Thoughts on enterprise IT

Dustin Amrhein

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How Will Data Grid Centralization Affect Usage Patterns?

Bringing enterprise service bus technology to the data grid scene

Maybe I'm just a geek, but to me, in our ever growing, massively scaled enterprise computing landscape, there are few technologies that peak my interest like memory-based data grids. It is nothing short of amazing to see an increasing number of enterprises use these solutions in a myriad of ways, all to solve an old dilemma: How can one efficiently and cost-effectively scale data while preserving quality of service characteristics of the data such as performance, availability, consistency, and manageability? In my view, the use cases emerging from these solutions are among the most creative and intriguing that we see in the enterprise computing world today.

At a recent conference, I was chatting with two colleagues that work with customers interested in and implementing some of our IBM data grid technologies. I took away a couple of things from that chat. The first is that the adoption of data grid technologies is definitely on the upward swing. Enterprises are investigating various data grid solutions, and they are putting them to use in continually growing numbers. Some of this growing adoption probably owes to the increasing importance of elastic data tiers in cloud computing architecture. In other cases, enterprises have simply come to a tipping point where the current way they interact with their data is inefficient and costly.

The second takeaway from my chat was not as much about adoption as usage. Both of my colleagues, who I should say work with different users in different industries and geographies, agreed on a common emerging usage scenario. More and more enterprises are reducing their overall number of grids, and they are creating grids with a variety of data served up to numerous applications. From a management standpoint, this certainly makes sense. While effectively partitioning such diverse sets of data may be a bit more of a burden, the administrative efficiency gained by managing fewer grid instantiations probably makes it worthwhile (especially when you consider that many data grid technologies provide quite a bit of partitioning know-how).

In some ways, this natural evolution to fewer, more highly heterogeneous grids seems inevitable. In that sense, it is interesting to think about what this emerging usage pattern may mean to the evolution of data grid use within the enterprise. Specifically, what will enterprises start to do differently in adopting this type of data grid usage?

Now, I'm no data grid expert, and I did not stay at a Holiday Inn Express last night, but that won't keep me from giving my opinion on this matter. As I see it, the move to more centralized data grids will dictate the need for enterprises to more tightly align data grid and enterprise service bus technologies.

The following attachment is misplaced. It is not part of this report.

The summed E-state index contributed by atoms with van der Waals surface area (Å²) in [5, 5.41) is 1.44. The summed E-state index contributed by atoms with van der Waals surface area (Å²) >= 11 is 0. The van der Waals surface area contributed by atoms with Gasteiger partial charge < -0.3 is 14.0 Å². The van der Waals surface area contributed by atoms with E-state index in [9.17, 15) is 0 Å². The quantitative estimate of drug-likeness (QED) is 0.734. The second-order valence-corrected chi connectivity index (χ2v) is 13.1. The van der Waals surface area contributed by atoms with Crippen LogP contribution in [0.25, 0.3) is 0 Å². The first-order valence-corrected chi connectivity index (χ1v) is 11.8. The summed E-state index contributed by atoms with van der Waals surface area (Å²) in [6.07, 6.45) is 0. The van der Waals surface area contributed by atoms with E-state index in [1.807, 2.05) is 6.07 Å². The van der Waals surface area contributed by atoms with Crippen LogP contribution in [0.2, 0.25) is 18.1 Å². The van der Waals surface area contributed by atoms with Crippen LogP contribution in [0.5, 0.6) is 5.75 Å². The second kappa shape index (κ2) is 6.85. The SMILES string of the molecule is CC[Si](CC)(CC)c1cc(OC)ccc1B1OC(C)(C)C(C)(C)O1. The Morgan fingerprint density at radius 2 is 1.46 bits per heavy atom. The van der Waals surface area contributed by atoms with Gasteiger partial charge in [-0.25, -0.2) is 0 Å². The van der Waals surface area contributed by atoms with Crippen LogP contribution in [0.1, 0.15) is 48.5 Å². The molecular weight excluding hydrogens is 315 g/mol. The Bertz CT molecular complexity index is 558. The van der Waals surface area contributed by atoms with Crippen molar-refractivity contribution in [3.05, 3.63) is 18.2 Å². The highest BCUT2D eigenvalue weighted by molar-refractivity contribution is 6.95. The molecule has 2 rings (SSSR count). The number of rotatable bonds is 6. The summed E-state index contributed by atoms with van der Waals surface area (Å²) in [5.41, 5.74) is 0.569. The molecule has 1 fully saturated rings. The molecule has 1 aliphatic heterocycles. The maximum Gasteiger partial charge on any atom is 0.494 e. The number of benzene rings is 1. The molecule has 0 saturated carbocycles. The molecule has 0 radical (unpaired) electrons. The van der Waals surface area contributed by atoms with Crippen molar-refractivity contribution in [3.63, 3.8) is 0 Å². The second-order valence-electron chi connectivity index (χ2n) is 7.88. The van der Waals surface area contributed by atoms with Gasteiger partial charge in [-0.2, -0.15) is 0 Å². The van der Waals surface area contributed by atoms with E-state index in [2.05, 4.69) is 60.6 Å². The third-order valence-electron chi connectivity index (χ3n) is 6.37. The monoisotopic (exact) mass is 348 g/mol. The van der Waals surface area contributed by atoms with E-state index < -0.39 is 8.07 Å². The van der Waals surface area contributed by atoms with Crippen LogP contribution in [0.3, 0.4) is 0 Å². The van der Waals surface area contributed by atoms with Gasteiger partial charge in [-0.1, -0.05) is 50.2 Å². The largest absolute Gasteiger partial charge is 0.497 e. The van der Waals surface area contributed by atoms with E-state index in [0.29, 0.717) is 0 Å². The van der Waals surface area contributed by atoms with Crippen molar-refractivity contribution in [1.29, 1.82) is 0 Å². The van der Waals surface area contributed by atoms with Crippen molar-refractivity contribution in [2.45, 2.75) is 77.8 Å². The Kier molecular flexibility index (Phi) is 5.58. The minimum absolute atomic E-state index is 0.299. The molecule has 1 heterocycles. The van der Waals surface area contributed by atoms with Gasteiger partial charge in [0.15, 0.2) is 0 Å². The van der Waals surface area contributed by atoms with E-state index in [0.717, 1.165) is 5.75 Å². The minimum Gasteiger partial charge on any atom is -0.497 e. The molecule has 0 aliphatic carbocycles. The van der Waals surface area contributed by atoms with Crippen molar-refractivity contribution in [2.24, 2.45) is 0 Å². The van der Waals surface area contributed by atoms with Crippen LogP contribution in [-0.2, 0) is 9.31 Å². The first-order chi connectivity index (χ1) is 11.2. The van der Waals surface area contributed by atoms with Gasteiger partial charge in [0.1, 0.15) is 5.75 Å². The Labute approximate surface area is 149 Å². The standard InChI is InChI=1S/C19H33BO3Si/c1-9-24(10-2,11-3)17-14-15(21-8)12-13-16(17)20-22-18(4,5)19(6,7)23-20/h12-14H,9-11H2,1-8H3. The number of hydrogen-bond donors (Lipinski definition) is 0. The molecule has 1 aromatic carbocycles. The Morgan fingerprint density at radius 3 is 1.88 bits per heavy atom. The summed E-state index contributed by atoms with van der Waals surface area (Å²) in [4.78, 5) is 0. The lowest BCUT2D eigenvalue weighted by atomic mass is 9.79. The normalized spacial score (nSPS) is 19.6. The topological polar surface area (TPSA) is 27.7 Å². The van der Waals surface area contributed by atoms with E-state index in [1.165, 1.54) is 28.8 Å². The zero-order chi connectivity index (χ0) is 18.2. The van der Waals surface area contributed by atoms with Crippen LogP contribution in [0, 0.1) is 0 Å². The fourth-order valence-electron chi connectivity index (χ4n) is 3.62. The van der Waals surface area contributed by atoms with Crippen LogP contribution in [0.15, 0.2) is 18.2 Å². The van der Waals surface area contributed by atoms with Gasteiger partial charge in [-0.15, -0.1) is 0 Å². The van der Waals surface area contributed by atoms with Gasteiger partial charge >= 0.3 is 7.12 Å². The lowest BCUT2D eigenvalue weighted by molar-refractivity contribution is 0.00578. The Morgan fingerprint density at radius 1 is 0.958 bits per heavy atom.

As data grid centralization increases, the number of different applications accessing a single grid also increases. It is conceivable, and in fact likely, that applications written in different languages and running on different platforms will need to access and perhaps modify the same data within the grid. The data as it is stored in the grid may not be an ideal format for all of the applications. Certainly, the applications could retrieve the data in some sort of least common denominator form (i.e. XML) and do the appropriate transformations. However, that leaves you with application code that does data transformation work before it actually works on the data. Clearly, this is not ideal. Instead, enterprises may benefit from using an ESB to transform the data returned from the grid to a format more desirable to the requesting application. This moves transformation code out of the application, where I think we all agree it does not belong, to the ESB.

In addition to the data transformation capabilities ESB solutions afford, they also typically provide protocol transformation capabilities. This may come in handy as the number of applications, and presumably protocol access methods, accessing a single grid increases. Instead of requiring a data grid to accommodate untold number of access protocols, the ESB could intercept various different types of request, and then send that request along to the data grid using a supported protocol. While data grid support for commonly used protocols like HTTP may mitigate this need to some degree, I still believe this will afford enterprises and their applications a nice degree of flexibility.

Now, I am not putting my head in the sand about some of the effects of using data grid and ESB technologies in tandem. Chief among the concerns would be the fact that an ESB between applications and the data grid would certainly introduce some degree of latency. In many cases, users leverage grids for extremely fast access to data, so this pattern may not be ideal. However, in other cases the value provided by the ESB/data grid combination may outweigh any latency concerns. So, what do you think? Am I way off base here, or is there value in architectural patterns that combine ESB and memory-based data grid solutions?

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Dustin Amrhein joined IBM as a member of the development team for WebSphere Application Server. While in that position, he worked on the development of Web services infrastructure and Web services programming models. In his current role, Dustin is a technical specialist for cloud, mobile, and data grid technology in IBM's WebSphere portfolio. He blogs at http://dustinamrhein.ulitzer.com. You can follow him on Twitter at http://twitter.com/damrhein.